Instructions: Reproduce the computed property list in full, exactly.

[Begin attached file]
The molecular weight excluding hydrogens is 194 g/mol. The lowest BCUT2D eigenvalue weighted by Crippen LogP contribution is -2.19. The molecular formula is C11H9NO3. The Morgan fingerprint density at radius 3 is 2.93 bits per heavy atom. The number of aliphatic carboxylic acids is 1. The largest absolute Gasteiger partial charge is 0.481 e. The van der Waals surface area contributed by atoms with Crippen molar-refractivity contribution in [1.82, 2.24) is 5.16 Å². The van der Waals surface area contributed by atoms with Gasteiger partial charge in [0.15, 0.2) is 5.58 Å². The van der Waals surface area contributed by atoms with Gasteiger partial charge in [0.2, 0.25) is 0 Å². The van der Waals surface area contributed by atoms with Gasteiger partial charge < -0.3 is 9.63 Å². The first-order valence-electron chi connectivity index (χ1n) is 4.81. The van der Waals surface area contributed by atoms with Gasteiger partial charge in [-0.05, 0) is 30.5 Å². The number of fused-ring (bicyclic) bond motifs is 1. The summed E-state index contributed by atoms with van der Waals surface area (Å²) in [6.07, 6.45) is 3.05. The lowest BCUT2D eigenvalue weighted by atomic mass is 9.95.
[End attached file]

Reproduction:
The molecular weight excluding hydrogens is 194 g/mol. The lowest BCUT2D eigenvalue weighted by Crippen LogP contribution is -2.19. The molecular formula is C11H9NO3. The Morgan fingerprint density at radius 3 is 2.93 bits per heavy atom. The number of aliphatic carboxylic acids is 1. The largest absolute Gasteiger partial charge is 0.481 e. The van der Waals surface area contributed by atoms with Crippen molar-refractivity contribution in [1.82, 2.24) is 5.16 Å². The van der Waals surface area contributed by atoms with Gasteiger partial charge in [0.15, 0.2) is 5.58 Å². The van der Waals surface area contributed by atoms with Gasteiger partial charge in [0.2, 0.25) is 0 Å². The van der Waals surface area contributed by atoms with Gasteiger partial charge < -0.3 is 9.63 Å². The first-order valence-electron chi connectivity index (χ1n) is 4.81. The van der Waals surface area contributed by atoms with Gasteiger partial charge in [-0.05, 0) is 30.5 Å². The number of fused-ring (bicyclic) bond motifs is 1. The summed E-state index contributed by atoms with van der Waals surface area (Å²) in [6.07, 6.45) is 3.05. The lowest BCUT2D eigenvalue weighted by atomic mass is 9.95.